Window Repair Basics: A clear view of window maintenance requirements

Window Repair Basics A clear view of window maintenance requirements July 1999 Aircraft windows are typically a low maintenance item, as long as they remain clear and scratch-free. There's little that needs to be done to keep them airworthy...


"As a mechanic, you need to look at the windows, not through them," he stresses. "To inspect properly, we recommend at least a 500 candle power light and shine it at the window at every direction; up, down, sideways, forward, upside-down, etc., to try to get any cracks or damage to reflect back at you."

Ultrasonic equipment is also a necessary part of the inspection of any window. You should ultrasound the window before making any repairs to verify that there is enough material to make the repair. Then, inspect after any repairs to make sure the windows are above minimum thickness.

One word of caution related to ultrasonics, however. The density of the material used in the window will affect the reading you get on the ultrasonic equipment. So, you have to know what you're doing and make sure that your equipment is calibrated according to data from the manufacturer.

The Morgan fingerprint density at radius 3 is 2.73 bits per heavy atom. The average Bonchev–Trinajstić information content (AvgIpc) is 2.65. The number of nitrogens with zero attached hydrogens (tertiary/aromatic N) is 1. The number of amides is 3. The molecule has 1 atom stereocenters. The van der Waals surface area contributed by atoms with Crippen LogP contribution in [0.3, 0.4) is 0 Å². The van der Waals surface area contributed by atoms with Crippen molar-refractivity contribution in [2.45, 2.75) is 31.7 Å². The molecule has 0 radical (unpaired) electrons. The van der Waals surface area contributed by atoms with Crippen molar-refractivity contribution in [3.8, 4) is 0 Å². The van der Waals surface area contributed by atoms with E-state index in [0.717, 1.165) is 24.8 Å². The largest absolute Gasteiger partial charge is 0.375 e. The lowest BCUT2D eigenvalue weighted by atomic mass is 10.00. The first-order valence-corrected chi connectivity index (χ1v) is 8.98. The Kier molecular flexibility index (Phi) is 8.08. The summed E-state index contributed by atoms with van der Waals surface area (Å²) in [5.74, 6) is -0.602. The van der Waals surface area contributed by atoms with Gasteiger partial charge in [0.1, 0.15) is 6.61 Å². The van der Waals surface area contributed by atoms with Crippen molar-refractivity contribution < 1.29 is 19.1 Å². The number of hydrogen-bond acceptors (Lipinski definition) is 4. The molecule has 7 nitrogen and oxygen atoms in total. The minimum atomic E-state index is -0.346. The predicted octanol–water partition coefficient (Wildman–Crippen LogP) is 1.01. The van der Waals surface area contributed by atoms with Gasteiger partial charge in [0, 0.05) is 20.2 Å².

According to Cupery, "You have to compensate for the type of material you're working on to interpret what actual thickness you have. There are standards available to check your equipment and you have to use the correct standards or you can get bad readings. So, you not only need an ultrasound machine, you need to have data and the correct standard for the material you're working on. If you don't, you may be .030 below minimums and think that you are within limits. Or, you may unnecessarily reject an entire set of windows because you think windows are beyond limits, when they are actually still serviceable.

Types of damage
Crazing
Probably the most common reason for removing windows from service is crazing. Crazing is "micro-cracking" that occurs at or just beneath the surface of the acrylic. Typically, crazing can be seen but not felt. Stress, UV degradation, airborne volcanic acids, or chemical damage may cause it. Crazing, if not addressed, can not only lead to window failure; it can also lead to cloudiness or deterioration of clarity. Suffice it to say that it is not just a cosmetic problem.

And, it should not only be a concern on outer window panels. According to Cupery, "Although many recognize crazing of outer panels as being dangerous, they don't take crazing or damage of the inner panel passenger windows seriously. Yet, we have seen time and time again where the outer panel failed and the inner panel prevented total failure of the window. Although the inner panel may not seem significant to many, it is critical that it be well-maintained as it is a crucial backup in the event of an outer panel failure."

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